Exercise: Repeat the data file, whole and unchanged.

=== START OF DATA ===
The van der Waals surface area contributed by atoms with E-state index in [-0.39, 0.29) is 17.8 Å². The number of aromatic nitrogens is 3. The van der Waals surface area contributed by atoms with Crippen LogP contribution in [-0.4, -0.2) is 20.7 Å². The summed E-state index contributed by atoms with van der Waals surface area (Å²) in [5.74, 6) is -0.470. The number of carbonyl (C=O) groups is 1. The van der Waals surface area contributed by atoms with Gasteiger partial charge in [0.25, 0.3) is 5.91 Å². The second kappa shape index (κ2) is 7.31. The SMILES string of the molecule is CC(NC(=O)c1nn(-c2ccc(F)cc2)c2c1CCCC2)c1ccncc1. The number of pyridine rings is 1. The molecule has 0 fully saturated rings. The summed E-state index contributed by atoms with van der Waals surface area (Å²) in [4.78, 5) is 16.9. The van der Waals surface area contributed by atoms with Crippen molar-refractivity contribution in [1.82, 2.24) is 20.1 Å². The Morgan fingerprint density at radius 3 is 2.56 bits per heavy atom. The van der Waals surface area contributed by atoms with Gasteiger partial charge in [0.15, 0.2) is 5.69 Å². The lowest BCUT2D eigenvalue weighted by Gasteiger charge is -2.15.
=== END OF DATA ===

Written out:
The van der Waals surface area contributed by atoms with E-state index in [-0.39, 0.29) is 17.8 Å². The number of aromatic nitrogens is 3. The van der Waals surface area contributed by atoms with Crippen LogP contribution in [-0.4, -0.2) is 20.7 Å². The summed E-state index contributed by atoms with van der Waals surface area (Å²) in [5.74, 6) is -0.470. The number of carbonyl (C=O) groups is 1. The van der Waals surface area contributed by atoms with Gasteiger partial charge in [0.25, 0.3) is 5.91 Å². The second kappa shape index (κ2) is 7.31. The SMILES string of the molecule is CC(NC(=O)c1nn(-c2ccc(F)cc2)c2c1CCCC2)c1ccncc1. The number of pyridine rings is 1. The molecule has 0 fully saturated rings. The summed E-state index contributed by atoms with van der Waals surface area (Å²) in [4.78, 5) is 16.9. The van der Waals surface area contributed by atoms with Crippen molar-refractivity contribution in [1.82, 2.24) is 20.1 Å². The Morgan fingerprint density at radius 3 is 2.56 bits per heavy atom. The van der Waals surface area contributed by atoms with Gasteiger partial charge in [0.15, 0.2) is 5.69 Å². The lowest BCUT2D eigenvalue weighted by Gasteiger charge is -2.15.